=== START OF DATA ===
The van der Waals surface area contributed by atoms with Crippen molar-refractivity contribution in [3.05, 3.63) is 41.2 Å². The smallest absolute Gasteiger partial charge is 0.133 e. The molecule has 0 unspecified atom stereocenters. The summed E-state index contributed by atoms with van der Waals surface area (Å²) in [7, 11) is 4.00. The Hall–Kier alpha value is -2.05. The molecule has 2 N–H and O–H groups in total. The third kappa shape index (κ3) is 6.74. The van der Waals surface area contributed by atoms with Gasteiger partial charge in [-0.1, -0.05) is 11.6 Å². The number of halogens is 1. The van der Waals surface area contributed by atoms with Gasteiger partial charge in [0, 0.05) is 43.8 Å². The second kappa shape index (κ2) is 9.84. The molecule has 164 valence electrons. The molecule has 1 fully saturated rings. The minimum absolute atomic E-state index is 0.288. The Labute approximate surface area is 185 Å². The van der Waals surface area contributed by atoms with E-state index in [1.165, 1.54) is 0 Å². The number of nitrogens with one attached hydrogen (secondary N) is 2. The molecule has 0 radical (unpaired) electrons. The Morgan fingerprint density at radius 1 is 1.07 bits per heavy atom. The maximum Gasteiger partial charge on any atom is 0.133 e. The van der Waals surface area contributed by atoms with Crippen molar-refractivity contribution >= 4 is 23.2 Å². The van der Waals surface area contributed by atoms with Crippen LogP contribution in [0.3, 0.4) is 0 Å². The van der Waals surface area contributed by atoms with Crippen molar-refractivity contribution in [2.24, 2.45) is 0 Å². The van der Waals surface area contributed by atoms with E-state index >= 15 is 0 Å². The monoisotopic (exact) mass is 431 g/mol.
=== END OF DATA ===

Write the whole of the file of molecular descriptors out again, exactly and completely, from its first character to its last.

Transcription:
The van der Waals surface area contributed by atoms with Crippen molar-refractivity contribution in [3.05, 3.63) is 41.2 Å². The smallest absolute Gasteiger partial charge is 0.133 e. The molecule has 0 unspecified atom stereocenters. The summed E-state index contributed by atoms with van der Waals surface area (Å²) in [7, 11) is 4.00. The Hall–Kier alpha value is -2.05. The molecule has 2 N–H and O–H groups in total. The third kappa shape index (κ3) is 6.74. The van der Waals surface area contributed by atoms with Gasteiger partial charge in [-0.1, -0.05) is 11.6 Å². The number of halogens is 1. The van der Waals surface area contributed by atoms with Gasteiger partial charge in [0, 0.05) is 43.8 Å². The second kappa shape index (κ2) is 9.84. The molecule has 164 valence electrons. The molecule has 1 fully saturated rings. The minimum absolute atomic E-state index is 0.288. The Labute approximate surface area is 185 Å². The van der Waals surface area contributed by atoms with E-state index in [1.165, 1.54) is 0 Å². The number of nitrogens with one attached hydrogen (secondary N) is 2. The molecule has 0 radical (unpaired) electrons. The Morgan fingerprint density at radius 1 is 1.07 bits per heavy atom. The maximum Gasteiger partial charge on any atom is 0.133 e. The van der Waals surface area contributed by atoms with Crippen molar-refractivity contribution >= 4 is 23.2 Å². The van der Waals surface area contributed by atoms with Crippen LogP contribution in [0.3, 0.4) is 0 Å². The van der Waals surface area contributed by atoms with Crippen molar-refractivity contribution in [2.24, 2.45) is 0 Å². The van der Waals surface area contributed by atoms with E-state index >= 15 is 0 Å². The monoisotopic (exact) mass is 431 g/mol.